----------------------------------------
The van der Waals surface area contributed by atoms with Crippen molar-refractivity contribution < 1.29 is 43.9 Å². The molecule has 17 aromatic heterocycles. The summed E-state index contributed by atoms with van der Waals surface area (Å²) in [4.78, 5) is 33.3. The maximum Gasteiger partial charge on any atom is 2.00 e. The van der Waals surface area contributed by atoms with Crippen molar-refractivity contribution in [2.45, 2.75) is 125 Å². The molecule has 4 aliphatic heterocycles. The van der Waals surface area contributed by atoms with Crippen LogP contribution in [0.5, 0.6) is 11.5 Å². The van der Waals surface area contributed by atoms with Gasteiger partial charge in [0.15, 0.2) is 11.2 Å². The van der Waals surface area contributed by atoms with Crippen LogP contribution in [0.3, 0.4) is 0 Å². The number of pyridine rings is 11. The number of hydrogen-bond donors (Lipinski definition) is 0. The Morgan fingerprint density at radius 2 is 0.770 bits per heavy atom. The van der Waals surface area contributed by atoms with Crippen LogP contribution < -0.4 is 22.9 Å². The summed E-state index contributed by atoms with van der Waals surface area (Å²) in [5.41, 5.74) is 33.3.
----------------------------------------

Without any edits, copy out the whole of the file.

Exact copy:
The van der Waals surface area contributed by atoms with Crippen molar-refractivity contribution < 1.29 is 43.9 Å². The molecule has 17 aromatic heterocycles. The summed E-state index contributed by atoms with van der Waals surface area (Å²) in [4.78, 5) is 33.3. The maximum Gasteiger partial charge on any atom is 2.00 e. The van der Waals surface area contributed by atoms with Crippen molar-refractivity contribution in [2.45, 2.75) is 125 Å². The molecule has 4 aliphatic heterocycles. The van der Waals surface area contributed by atoms with Crippen LogP contribution in [0.5, 0.6) is 11.5 Å². The van der Waals surface area contributed by atoms with Gasteiger partial charge in [0.15, 0.2) is 11.2 Å². The van der Waals surface area contributed by atoms with Crippen LogP contribution in [0.3, 0.4) is 0 Å². The number of pyridine rings is 11. The number of hydrogen-bond donors (Lipinski definition) is 0. The Morgan fingerprint density at radius 2 is 0.770 bits per heavy atom. The van der Waals surface area contributed by atoms with Crippen LogP contribution < -0.4 is 22.9 Å². The summed E-state index contributed by atoms with van der Waals surface area (Å²) in [5.41, 5.74) is 33.3.